At the 1967 Pan Am Games in Winnipeg, she won two gold and three silver medals and broke the world record on the 100-metre backstroke.
In the 1968 Olympics in Mexico, she won two silvers and one bronze, three of five Canadian medals won, and set two more records. At age 17 she was the first Canadian female to win an Olympic swimming medal. Bad advice from a rookie coach deprived her of a gold.
Now she can’t go to a movie with her husband who is her “heart and soul.”
Her anger extends to what other Canadians, especially frontline responders “bulldozed” by mandates, are enduring.
“Where are the pot bangers now? Remember the people on the street banging the pots saying: ‘You’re heroes?’”
“The nurses, doctors, first responders, paramedics, everybody else facing that virus before the vaccines came into play, not only are they losing their careers and jobs after they put their lives on the line for us, they’re getting no severance pay, no benefits.”
“Supply chain, truckers, all the people that stock shelves — when you change A, then B, C, D, E are going to change. It’s a chain network. Our lives are in a network of people we depend on.”
The public is at greater risk by not having them do their jobs, she says.
Tanner, who thought it was “terrific” when the vaccines were announced demands honesty about them now.
“What they need to do is give us the facts, everything we need to know about this. There are a lot of misnomers going on. I believe it’s orchestrated to divide us.”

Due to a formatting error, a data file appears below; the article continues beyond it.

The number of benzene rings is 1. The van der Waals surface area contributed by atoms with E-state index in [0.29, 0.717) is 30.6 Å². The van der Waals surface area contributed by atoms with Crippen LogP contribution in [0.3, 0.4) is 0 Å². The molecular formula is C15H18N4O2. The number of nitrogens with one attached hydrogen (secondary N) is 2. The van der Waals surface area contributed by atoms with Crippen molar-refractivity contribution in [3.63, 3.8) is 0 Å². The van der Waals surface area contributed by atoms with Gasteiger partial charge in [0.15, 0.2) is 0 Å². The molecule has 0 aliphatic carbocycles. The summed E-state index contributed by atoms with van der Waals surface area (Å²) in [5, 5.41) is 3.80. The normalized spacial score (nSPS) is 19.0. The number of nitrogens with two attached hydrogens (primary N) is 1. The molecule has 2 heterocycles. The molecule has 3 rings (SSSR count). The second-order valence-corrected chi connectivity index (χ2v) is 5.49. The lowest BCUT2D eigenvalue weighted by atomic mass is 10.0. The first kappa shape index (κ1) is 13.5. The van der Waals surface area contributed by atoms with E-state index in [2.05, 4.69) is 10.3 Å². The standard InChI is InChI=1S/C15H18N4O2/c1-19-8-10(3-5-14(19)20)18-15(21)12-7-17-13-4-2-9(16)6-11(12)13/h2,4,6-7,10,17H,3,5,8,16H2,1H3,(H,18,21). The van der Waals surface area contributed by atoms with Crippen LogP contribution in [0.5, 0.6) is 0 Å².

“The vaccines they’re producing, they haven’t done enough experimentation in finding out what are the long-term side effects. I’ve really studied the science…I try to see the whole picture, the truth in everything.”
“They’re pushing these vaccines like they’re the panacea for everything. They’re not. They aren’t considering natural immunity. That’s what angers me.”
She wonders why discussions about natural immunity and alternative treatments are being quashed. And when will enough be enough? How many booster shots will be mandated?
“It’s insulting to our intelligence. I can’t sit and watch it happen because that’s not science.”
She points to the Canadians who fought and died to save us from “tyranny” like this.
“We for so long have been looking out the front door to see an enemy coming in. What’s happening is our rights and freedoms, everything we bravely fought for, and generations before us, they’re being stripped away through the back door. We’re going to wake up one day and wonder what happened to our freedom.”
Watt notes those forcing mandates aren’t the majority.
“How did they get that power and how did they get it so quickly? It’s almost like a virus itself in how it spread. It’s like a virus in the system. They’ve steamrolled the entire country.”
Tanner and Watt, truly gracious people, only hope that by speaking out, they’ll embolden others to stand strong for their rights.
Slobodian is the Senior Manitoba Columnist for the Western Standard